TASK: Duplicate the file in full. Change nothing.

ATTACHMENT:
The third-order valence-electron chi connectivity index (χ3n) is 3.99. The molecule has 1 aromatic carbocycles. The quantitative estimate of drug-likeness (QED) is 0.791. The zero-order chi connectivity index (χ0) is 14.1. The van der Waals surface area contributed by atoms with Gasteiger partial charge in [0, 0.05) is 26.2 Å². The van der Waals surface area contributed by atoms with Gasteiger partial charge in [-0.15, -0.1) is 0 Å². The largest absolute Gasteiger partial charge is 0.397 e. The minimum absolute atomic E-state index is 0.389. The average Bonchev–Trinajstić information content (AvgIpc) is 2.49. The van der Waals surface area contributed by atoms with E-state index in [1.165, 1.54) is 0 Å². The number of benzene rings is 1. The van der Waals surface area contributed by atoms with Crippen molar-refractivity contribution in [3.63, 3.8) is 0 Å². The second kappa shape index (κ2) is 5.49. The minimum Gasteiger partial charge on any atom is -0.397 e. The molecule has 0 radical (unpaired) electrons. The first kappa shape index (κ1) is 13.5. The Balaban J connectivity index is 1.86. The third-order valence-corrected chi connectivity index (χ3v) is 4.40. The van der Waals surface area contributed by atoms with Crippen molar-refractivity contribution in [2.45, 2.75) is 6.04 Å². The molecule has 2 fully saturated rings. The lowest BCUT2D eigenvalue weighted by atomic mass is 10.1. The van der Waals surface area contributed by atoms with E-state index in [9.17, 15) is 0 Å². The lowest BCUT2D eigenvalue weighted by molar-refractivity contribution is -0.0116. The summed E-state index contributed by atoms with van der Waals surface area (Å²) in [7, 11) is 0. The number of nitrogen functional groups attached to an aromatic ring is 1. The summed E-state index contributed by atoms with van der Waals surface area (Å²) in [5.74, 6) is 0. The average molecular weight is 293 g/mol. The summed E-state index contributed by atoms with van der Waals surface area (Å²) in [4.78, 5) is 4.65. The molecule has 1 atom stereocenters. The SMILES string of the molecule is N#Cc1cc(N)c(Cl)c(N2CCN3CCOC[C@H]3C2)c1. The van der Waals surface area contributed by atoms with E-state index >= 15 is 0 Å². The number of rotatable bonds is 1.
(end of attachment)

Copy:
The third-order valence-electron chi connectivity index (χ3n) is 3.99. The molecule has 1 aromatic carbocycles. The quantitative estimate of drug-likeness (QED) is 0.791. The zero-order chi connectivity index (χ0) is 14.1. The van der Waals surface area contributed by atoms with Gasteiger partial charge in [0, 0.05) is 26.2 Å². The van der Waals surface area contributed by atoms with Gasteiger partial charge in [-0.15, -0.1) is 0 Å². The largest absolute Gasteiger partial charge is 0.397 e. The minimum absolute atomic E-state index is 0.389. The average Bonchev–Trinajstić information content (AvgIpc) is 2.49. The van der Waals surface area contributed by atoms with E-state index in [1.165, 1.54) is 0 Å². The number of benzene rings is 1. The van der Waals surface area contributed by atoms with Crippen molar-refractivity contribution in [3.63, 3.8) is 0 Å². The second kappa shape index (κ2) is 5.49. The minimum Gasteiger partial charge on any atom is -0.397 e. The molecule has 0 radical (unpaired) electrons. The first kappa shape index (κ1) is 13.5. The Balaban J connectivity index is 1.86. The third-order valence-corrected chi connectivity index (χ3v) is 4.40. The van der Waals surface area contributed by atoms with Crippen molar-refractivity contribution in [2.45, 2.75) is 6.04 Å². The molecule has 2 fully saturated rings. The lowest BCUT2D eigenvalue weighted by atomic mass is 10.1. The van der Waals surface area contributed by atoms with E-state index in [9.17, 15) is 0 Å². The lowest BCUT2D eigenvalue weighted by molar-refractivity contribution is -0.0116. The summed E-state index contributed by atoms with van der Waals surface area (Å²) in [7, 11) is 0. The number of nitrogen functional groups attached to an aromatic ring is 1. The summed E-state index contributed by atoms with van der Waals surface area (Å²) in [5.74, 6) is 0. The average molecular weight is 293 g/mol. The summed E-state index contributed by atoms with van der Waals surface area (Å²) in [4.78, 5) is 4.65. The molecule has 1 atom stereocenters. The SMILES string of the molecule is N#Cc1cc(N)c(Cl)c(N2CCN3CCOC[C@H]3C2)c1. The van der Waals surface area contributed by atoms with E-state index >= 15 is 0 Å². The number of rotatable bonds is 1.